Standards in Facilities Management

Standards in Facilities Management The context in which I describe standards is that of the British Standards Institute (BSI) as opposed to any commer...
Author: Isabel Harmon
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Standards in Facilities Management The context in which I describe standards is that of the British Standards Institute (BSI) as opposed to any commercially generated standards that might exist. Why Bother? You may well take the view that such activities are not relevant to the ‘day job’ but as standards are developed they will increasingly become more relevant in that context. The kind of objectives that they are designed to achieve, that will hopefully enhance our abilities within the sector include: Develop better understanding of what it is that we do and the potential value that we can bring through:  Improved communication and understanding between stakeholders  Improved effectiveness of primary activities and FM processes  Improved quality measurement and output delivery  Development of management and customer service tools and systems Enhance our ability to bridge the gap across:  Different languages  Different views of Facility Management  Different development stages of Facility Management  Different cultures, different markets and different expectations Position us as a sector to:  Improve competitiveness in global market  Improve transparency in procurement and contracting  Introduce realistic and meaningful benchmarking  Enhance true Pan European and International reach  Demonstrate our maturity of a profession Failure to do so will inevitably leave us as a fragmented and disparate profession, and industry where every voice will have a different story to tell the consequences of which will be that we will never be taken seriously and we will disappear as quickly as we have emerged. The route to such recognition is well trodden and whilst we are as a profession most certainly on a fast track when compared to the development of our peer groups in the past we live in a different world today and if we are not to fast track our development of standards we will indeed have missed the opportunity. The Centre Europeanne du Normalisation (CEN) is responsible for standards within all sectors except electro technology & telecommunications. The standards come from the voluntary work of participants representing all interests concerned, the content is determined by the market via those representatives. The CEN standards will be applied by the following 28 countries: Austria, Belgium, Cyprus, Czech Republic, Denmark, Estonia, Finland, France, Germany, Greece, Hungary, Iceland, Ireland, Italy, Latvia, Lithuania, Luxembourg, Malta, Netherlands, Norway, Poland, Portugal, Slovakia, Slovenia, Spain, Sweden, Switzerland and the United Kingdom.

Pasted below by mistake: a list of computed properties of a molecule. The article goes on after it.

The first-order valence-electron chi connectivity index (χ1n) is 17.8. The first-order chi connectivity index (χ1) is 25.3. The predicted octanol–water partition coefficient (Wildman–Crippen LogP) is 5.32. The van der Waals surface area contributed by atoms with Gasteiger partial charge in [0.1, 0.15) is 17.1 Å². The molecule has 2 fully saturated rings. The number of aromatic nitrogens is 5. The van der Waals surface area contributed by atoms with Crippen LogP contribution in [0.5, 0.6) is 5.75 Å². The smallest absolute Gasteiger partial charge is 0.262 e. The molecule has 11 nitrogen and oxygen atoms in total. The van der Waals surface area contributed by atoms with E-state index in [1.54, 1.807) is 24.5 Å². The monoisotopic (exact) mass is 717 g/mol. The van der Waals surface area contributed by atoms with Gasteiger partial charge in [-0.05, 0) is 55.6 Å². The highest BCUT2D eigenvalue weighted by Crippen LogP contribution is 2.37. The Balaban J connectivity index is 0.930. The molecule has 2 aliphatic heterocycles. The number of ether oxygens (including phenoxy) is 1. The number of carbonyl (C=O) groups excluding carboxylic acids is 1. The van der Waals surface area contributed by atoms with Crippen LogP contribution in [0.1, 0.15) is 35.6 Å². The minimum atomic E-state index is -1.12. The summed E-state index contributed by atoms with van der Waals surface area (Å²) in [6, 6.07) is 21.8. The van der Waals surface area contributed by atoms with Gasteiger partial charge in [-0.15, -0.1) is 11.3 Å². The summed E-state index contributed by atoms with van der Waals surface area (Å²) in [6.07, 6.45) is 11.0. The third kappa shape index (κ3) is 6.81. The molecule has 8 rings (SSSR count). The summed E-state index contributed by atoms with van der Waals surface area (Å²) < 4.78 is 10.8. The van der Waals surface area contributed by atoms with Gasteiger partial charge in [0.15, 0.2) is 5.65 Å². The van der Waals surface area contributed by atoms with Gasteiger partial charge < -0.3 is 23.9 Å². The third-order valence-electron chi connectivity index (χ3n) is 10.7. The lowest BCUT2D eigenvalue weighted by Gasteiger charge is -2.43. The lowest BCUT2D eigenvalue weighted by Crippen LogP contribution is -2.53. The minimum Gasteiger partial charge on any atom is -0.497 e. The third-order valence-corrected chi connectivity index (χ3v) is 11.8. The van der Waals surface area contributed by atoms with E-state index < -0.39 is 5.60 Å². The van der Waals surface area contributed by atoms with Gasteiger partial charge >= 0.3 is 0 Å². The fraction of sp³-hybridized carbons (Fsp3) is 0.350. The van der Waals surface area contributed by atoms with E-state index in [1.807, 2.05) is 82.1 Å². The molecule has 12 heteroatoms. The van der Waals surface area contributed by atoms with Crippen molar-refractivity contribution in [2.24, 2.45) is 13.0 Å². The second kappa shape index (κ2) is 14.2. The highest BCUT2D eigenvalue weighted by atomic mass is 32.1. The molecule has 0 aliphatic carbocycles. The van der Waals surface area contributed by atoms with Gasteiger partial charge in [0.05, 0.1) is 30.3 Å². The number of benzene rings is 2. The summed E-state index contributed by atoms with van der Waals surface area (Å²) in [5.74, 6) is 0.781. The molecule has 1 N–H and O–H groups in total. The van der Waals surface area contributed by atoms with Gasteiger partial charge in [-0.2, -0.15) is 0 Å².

Standard PrEN 15221 Facility Management – Terms and Definitions

The purpose of this standard is to establish terms that can be understood across all European Countries and bring some common understanding as to what we mean when we talk about Facilities (facility) Management. It encompasses:   

General Terms and Definitions Facility Management Agreement related Terms and Definitions Facility management model and Structure of Terms.

Within this standard there were 5 different versions of the definition of Facilities Management considered, the final form of words being accepted was: "Facility Management is the integration of processes within an organisation to maintain and develop the agreed services which support and improve the effectiveness of its primary activities.” You will note that the term ‘Facility’ is used this reflecting the majority of Countries who use the singular as opposed to the plural which is the term used in the UK and some other countries. The structure of this standard is as follows: Introduction 1. Scope 2. Normative References 3. General Terms and Definitions 4. Facility Management Agreement related Terms and Definitions 5. Facility Services Structure Annex a (informative) facility management model Annex b (informative) structure of terms Annex c (informative) structure/ scope of services Within this standard there also exists an informative Facility Management model as illustrated below:

This standard is the ‘Mother’ standard and will be considered as the reference in relation to all other standards that might be created in the future.

PrEN 15222 Guidance on Facility Management Agreements

This standard has been produced in order to enable and encourage constancy in the development of contracts agreements between the parties regarding the delivery of facilities management services. The standard has been developed on the basis that it can be used within public or private sectors and indeed can be used within an organisation where it can profile the responsibilities of the in-house team. The standard is structured as follows: 1. Scope 2. Normative references 3. Terms and Definitions 4. Primary Activities 5. Different Types of Facility Management Agreements 6. Main Characteristics of Facility Management Agreements 7. Preparation and Implementation of Facility Management 8. Facility Management Agreement Structure Annex A (informative) Public Procurement Legislation Two tables are provided within the standard under the heading of ‘Facility Management Agreement Structure’. These are designed to provide examples of what might be intended in relation to Section 8.1 General Clauses and Section 8.2 Service Level Agreements. Both sections are structured in a table format as follows: